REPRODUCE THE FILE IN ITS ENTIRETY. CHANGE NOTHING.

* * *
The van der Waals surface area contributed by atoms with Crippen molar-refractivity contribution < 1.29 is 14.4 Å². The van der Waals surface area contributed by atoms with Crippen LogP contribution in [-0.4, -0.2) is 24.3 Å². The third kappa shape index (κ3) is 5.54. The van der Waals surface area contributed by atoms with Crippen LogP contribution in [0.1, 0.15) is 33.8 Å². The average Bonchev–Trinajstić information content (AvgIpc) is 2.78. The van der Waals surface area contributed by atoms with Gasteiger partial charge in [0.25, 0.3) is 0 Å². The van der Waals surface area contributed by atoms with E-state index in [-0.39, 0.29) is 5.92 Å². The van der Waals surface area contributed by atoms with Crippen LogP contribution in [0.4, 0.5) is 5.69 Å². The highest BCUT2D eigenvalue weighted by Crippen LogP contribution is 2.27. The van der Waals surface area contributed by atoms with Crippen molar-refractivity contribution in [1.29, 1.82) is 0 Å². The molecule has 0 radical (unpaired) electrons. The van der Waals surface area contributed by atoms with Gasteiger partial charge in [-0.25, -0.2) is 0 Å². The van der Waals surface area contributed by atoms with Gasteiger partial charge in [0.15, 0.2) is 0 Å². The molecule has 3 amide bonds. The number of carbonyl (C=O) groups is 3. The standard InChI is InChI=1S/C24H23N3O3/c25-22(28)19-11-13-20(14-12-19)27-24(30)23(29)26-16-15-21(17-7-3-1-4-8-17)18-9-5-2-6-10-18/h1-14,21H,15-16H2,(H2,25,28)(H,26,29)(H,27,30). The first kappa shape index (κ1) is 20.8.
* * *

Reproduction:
The van der Waals surface area contributed by atoms with Crippen molar-refractivity contribution < 1.29 is 14.4 Å². The van der Waals surface area contributed by atoms with Crippen LogP contribution in [-0.4, -0.2) is 24.3 Å². The third kappa shape index (κ3) is 5.54. The van der Waals surface area contributed by atoms with Crippen LogP contribution in [0.1, 0.15) is 33.8 Å². The average Bonchev–Trinajstić information content (AvgIpc) is 2.78. The van der Waals surface area contributed by atoms with Gasteiger partial charge in [0.25, 0.3) is 0 Å². The van der Waals surface area contributed by atoms with E-state index in [-0.39, 0.29) is 5.92 Å². The van der Waals surface area contributed by atoms with Crippen LogP contribution in [0.4, 0.5) is 5.69 Å². The highest BCUT2D eigenvalue weighted by Crippen LogP contribution is 2.27. The van der Waals surface area contributed by atoms with Crippen molar-refractivity contribution in [1.29, 1.82) is 0 Å². The molecule has 0 radical (unpaired) electrons. The van der Waals surface area contributed by atoms with Gasteiger partial charge in [-0.25, -0.2) is 0 Å². The van der Waals surface area contributed by atoms with Gasteiger partial charge in [0.15, 0.2) is 0 Å². The molecule has 3 amide bonds. The number of carbonyl (C=O) groups is 3. The standard InChI is InChI=1S/C24H23N3O3/c25-22(28)19-11-13-20(14-12-19)27-24(30)23(29)26-16-15-21(17-7-3-1-4-8-17)18-9-5-2-6-10-18/h1-14,21H,15-16H2,(H2,25,28)(H,26,29)(H,27,30). The first kappa shape index (κ1) is 20.8.